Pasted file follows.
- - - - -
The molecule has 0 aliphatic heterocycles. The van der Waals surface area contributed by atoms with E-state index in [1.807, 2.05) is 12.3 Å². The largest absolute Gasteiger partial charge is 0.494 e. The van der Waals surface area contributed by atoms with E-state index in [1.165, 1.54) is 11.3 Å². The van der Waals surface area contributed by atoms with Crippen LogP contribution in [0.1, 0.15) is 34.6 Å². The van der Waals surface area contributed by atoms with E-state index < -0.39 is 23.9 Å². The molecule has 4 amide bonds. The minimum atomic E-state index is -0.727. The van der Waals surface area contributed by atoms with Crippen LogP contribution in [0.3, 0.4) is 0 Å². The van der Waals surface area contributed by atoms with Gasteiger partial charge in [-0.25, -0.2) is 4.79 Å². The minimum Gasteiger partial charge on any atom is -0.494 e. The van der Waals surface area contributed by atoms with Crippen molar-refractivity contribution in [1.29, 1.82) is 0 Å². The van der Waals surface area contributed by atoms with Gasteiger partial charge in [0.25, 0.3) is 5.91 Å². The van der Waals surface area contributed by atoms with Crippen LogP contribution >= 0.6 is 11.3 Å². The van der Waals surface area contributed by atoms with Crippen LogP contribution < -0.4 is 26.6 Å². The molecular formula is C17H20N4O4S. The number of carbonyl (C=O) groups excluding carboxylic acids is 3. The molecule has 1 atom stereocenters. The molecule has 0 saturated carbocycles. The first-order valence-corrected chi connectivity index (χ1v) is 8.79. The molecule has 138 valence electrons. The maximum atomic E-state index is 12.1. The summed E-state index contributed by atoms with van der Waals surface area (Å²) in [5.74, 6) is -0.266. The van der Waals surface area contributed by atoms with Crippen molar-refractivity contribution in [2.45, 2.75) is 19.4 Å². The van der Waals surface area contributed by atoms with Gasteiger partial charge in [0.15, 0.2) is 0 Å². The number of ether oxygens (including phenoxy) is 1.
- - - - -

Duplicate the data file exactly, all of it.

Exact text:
The molecule has 0 aliphatic heterocycles. The van der Waals surface area contributed by atoms with E-state index in [1.807, 2.05) is 12.3 Å². The largest absolute Gasteiger partial charge is 0.494 e. The van der Waals surface area contributed by atoms with E-state index in [1.165, 1.54) is 11.3 Å². The van der Waals surface area contributed by atoms with Crippen LogP contribution in [0.1, 0.15) is 34.6 Å². The van der Waals surface area contributed by atoms with E-state index < -0.39 is 23.9 Å². The molecule has 4 amide bonds. The minimum atomic E-state index is -0.727. The van der Waals surface area contributed by atoms with Crippen LogP contribution in [0.3, 0.4) is 0 Å². The van der Waals surface area contributed by atoms with Gasteiger partial charge in [-0.25, -0.2) is 4.79 Å². The minimum Gasteiger partial charge on any atom is -0.494 e. The van der Waals surface area contributed by atoms with Crippen molar-refractivity contribution in [1.29, 1.82) is 0 Å². The van der Waals surface area contributed by atoms with Gasteiger partial charge in [0.25, 0.3) is 5.91 Å². The van der Waals surface area contributed by atoms with Crippen LogP contribution >= 0.6 is 11.3 Å². The van der Waals surface area contributed by atoms with Crippen LogP contribution < -0.4 is 26.6 Å². The molecular formula is C17H20N4O4S. The number of carbonyl (C=O) groups excluding carboxylic acids is 3. The molecule has 1 atom stereocenters. The molecule has 0 saturated carbocycles. The first-order valence-corrected chi connectivity index (χ1v) is 8.79. The molecule has 138 valence electrons. The maximum atomic E-state index is 12.1. The summed E-state index contributed by atoms with van der Waals surface area (Å²) in [5.74, 6) is -0.266. The van der Waals surface area contributed by atoms with Crippen molar-refractivity contribution in [2.45, 2.75) is 19.4 Å². The van der Waals surface area contributed by atoms with Gasteiger partial charge in [0.15, 0.2) is 0 Å². The number of ether oxygens (including phenoxy) is 1.